UK pensions regulator: knocking on the boardroom door?
The legal and regulatory landscape governing defined benefit (DB) schemes is changing following the BHS and Carillion insolvencies: the Government published a White Paper on Protecting DB Schemes in March, and the UK Pensions Regulator has said it is changing its approach and getting tougher.
New criminal offence for directors - The Government will introduce a new criminal offence to punish wilful or grossly reckless behaviour by directors in relation to a DB pension scheme. The Government wants to signal to directors the importance it places on DB pensions by making it a criminal offence, and will consult on the specific details of the offence.
New punitive fines - The Regulator will be able to impose additional new "highly punitive" fines to sit alongside its existing powers to impose liability on other group companies or directors. The Government has not indicated the amount of the fines, but it has said they will extend to individual company directors and that it is considering introducing this change from 19 March 2018 (the date of the White Paper).
The Regulator has been heavily criticised following recent parliamentary inquiries into the collapses of BHS and Carillion. Frank Field, the Chairman of the Work and Pensions Select Committee said in relation to Carillion: "with characteristic alacrity, [the Regulator] started its arduous process of chasing money down from Carillion a few days after it was formally announced that there was no money left.."
Against this backdrop, the Regulator is keen to be seen to be acting (in its words) "quicker, clearer and tougher". For companies there is now a greater likelihood of regulatory intervention, and with it increased reputational risk given the high profile nature of pensions issues in the press.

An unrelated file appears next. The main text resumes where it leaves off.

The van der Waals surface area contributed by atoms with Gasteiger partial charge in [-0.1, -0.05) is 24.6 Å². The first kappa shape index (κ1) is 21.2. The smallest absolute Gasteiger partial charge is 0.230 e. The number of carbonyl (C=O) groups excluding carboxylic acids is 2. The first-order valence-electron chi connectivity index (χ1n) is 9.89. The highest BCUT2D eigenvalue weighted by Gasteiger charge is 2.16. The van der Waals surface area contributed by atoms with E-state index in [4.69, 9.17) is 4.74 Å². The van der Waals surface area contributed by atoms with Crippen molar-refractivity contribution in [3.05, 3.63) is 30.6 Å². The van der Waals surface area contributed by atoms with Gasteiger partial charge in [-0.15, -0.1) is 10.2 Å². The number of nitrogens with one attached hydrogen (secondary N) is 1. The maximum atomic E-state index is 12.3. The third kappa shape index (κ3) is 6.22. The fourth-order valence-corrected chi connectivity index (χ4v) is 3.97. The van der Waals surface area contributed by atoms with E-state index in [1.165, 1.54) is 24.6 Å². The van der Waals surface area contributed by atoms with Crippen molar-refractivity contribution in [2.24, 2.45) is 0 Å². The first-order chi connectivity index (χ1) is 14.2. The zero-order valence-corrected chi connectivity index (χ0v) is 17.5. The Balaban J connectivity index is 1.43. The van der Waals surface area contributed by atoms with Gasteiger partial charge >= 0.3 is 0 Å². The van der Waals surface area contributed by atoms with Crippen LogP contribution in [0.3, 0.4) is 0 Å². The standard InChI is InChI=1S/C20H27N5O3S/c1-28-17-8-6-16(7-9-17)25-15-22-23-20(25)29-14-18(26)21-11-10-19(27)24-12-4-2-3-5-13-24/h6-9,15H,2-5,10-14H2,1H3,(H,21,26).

This more interventionist attitude can be seen in Sainsburys' proposed acquisition of Asda - the Regulator took the decision to investigate even though Asda's pension plan will be retained and supported by Walmart.
The Regulator is also putting increasing pressure on pension scheme trustees to negotiate robustly with companies. It has said that it expects trustees to compare whether dividend payments are disproportionate compared to the pension scheme contributions. This is likely to result in dividend payments coming under greater scrutiny by trustees, and being used as leverage by trustees when agreeing the funding contributions made to pension schemes.
The recent example of the GKN trustees' high profile role in the takeover of GKN by Melrose also indicates that trustees are becoming more robust in defending their interests following the BHS and Carillion collapses.
Tougher for companies?
While the Government is toughening up the legislation, our view is that the new penalties are being introduced primarily as deterrents against bad behaviour and that they will be rarely exercised in practice. The Regulator is getting more resources to enable it to increase its enforcement efforts, but it will expect trustees to be on the frontline in ensuring that their sponsor companies act appropriately towards the pension plan.
Jonathan Sharp, Senior Associate, Baker McKenzie firstname.lastname@example.org
Sarah Hickling, Professional Support Lawyer, Baker McKenzie email@example.com